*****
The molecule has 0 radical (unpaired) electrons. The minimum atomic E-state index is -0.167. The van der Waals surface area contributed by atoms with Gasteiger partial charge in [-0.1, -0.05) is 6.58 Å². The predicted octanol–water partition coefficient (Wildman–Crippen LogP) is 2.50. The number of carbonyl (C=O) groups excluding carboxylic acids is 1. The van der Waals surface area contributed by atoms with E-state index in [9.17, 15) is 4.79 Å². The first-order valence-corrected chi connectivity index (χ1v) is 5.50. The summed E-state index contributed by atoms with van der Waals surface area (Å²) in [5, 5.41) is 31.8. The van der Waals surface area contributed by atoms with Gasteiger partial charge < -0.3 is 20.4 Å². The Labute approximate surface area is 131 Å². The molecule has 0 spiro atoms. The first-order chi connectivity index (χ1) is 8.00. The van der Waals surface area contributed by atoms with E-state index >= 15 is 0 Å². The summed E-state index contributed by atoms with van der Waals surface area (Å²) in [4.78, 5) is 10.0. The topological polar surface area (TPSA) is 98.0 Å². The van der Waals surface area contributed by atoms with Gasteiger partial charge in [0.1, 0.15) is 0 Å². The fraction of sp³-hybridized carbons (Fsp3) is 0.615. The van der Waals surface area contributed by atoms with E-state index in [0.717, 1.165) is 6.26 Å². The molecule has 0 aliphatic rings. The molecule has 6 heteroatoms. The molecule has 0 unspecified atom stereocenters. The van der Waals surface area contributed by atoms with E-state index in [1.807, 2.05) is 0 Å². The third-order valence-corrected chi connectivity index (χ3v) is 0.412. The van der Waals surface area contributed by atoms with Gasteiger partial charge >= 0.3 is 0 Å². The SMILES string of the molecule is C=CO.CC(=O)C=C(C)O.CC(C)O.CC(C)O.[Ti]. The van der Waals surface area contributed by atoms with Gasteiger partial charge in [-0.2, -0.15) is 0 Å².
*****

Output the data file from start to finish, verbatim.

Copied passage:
The molecule has 0 radical (unpaired) electrons. The minimum atomic E-state index is -0.167. The van der Waals surface area contributed by atoms with Gasteiger partial charge in [-0.1, -0.05) is 6.58 Å². The predicted octanol–water partition coefficient (Wildman–Crippen LogP) is 2.50. The number of carbonyl (C=O) groups excluding carboxylic acids is 1. The van der Waals surface area contributed by atoms with E-state index in [9.17, 15) is 4.79 Å². The first-order valence-corrected chi connectivity index (χ1v) is 5.50. The summed E-state index contributed by atoms with van der Waals surface area (Å²) in [5, 5.41) is 31.8. The van der Waals surface area contributed by atoms with Gasteiger partial charge < -0.3 is 20.4 Å². The Labute approximate surface area is 131 Å². The molecule has 0 spiro atoms. The first-order chi connectivity index (χ1) is 8.00. The van der Waals surface area contributed by atoms with E-state index >= 15 is 0 Å². The summed E-state index contributed by atoms with van der Waals surface area (Å²) in [4.78, 5) is 10.0. The topological polar surface area (TPSA) is 98.0 Å². The van der Waals surface area contributed by atoms with Gasteiger partial charge in [0.1, 0.15) is 0 Å². The fraction of sp³-hybridized carbons (Fsp3) is 0.615. The van der Waals surface area contributed by atoms with E-state index in [0.717, 1.165) is 6.26 Å². The molecule has 0 aliphatic rings. The molecule has 6 heteroatoms. The molecule has 0 unspecified atom stereocenters. The van der Waals surface area contributed by atoms with E-state index in [1.807, 2.05) is 0 Å². The third-order valence-corrected chi connectivity index (χ3v) is 0.412. The van der Waals surface area contributed by atoms with Gasteiger partial charge >= 0.3 is 0 Å². The SMILES string of the molecule is C=CO.CC(=O)C=C(C)O.CC(C)O.CC(C)O.[Ti]. The van der Waals surface area contributed by atoms with Gasteiger partial charge in [-0.2, -0.15) is 0 Å².